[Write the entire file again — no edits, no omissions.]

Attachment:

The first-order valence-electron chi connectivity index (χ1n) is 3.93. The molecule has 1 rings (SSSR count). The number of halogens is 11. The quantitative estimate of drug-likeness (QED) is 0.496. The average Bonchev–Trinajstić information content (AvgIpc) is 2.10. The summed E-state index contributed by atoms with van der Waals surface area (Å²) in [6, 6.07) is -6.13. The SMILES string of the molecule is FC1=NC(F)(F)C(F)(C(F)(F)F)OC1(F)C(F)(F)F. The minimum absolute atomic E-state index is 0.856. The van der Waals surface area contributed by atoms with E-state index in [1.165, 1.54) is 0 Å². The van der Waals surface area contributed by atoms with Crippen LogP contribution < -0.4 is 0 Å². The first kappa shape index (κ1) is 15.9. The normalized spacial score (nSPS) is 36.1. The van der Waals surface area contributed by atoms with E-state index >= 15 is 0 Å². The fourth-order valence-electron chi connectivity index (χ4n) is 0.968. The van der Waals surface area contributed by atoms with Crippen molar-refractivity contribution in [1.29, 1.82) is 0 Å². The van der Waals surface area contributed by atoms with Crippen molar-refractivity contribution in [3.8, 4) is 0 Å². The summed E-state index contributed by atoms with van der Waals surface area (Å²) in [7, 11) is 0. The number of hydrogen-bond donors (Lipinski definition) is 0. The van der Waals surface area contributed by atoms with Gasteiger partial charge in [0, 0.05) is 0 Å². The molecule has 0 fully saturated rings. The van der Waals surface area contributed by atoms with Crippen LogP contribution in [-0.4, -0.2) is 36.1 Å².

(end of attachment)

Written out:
The first-order valence-electron chi connectivity index (χ1n) is 3.93. The molecule has 1 rings (SSSR count). The number of halogens is 11. The quantitative estimate of drug-likeness (QED) is 0.496. The average Bonchev–Trinajstić information content (AvgIpc) is 2.10. The summed E-state index contributed by atoms with van der Waals surface area (Å²) in [6, 6.07) is -6.13. The SMILES string of the molecule is FC1=NC(F)(F)C(F)(C(F)(F)F)OC1(F)C(F)(F)F. The minimum absolute atomic E-state index is 0.856. The van der Waals surface area contributed by atoms with E-state index in [1.165, 1.54) is 0 Å². The van der Waals surface area contributed by atoms with Crippen LogP contribution < -0.4 is 0 Å². The first kappa shape index (κ1) is 15.9. The normalized spacial score (nSPS) is 36.1. The van der Waals surface area contributed by atoms with E-state index >= 15 is 0 Å². The fourth-order valence-electron chi connectivity index (χ4n) is 0.968. The van der Waals surface area contributed by atoms with Crippen molar-refractivity contribution in [1.29, 1.82) is 0 Å². The van der Waals surface area contributed by atoms with Crippen molar-refractivity contribution in [3.8, 4) is 0 Å². The summed E-state index contributed by atoms with van der Waals surface area (Å²) in [7, 11) is 0. The number of hydrogen-bond donors (Lipinski definition) is 0. The van der Waals surface area contributed by atoms with Gasteiger partial charge in [0, 0.05) is 0 Å². The molecule has 0 fully saturated rings. The van der Waals surface area contributed by atoms with Crippen LogP contribution in [-0.4, -0.2) is 36.1 Å².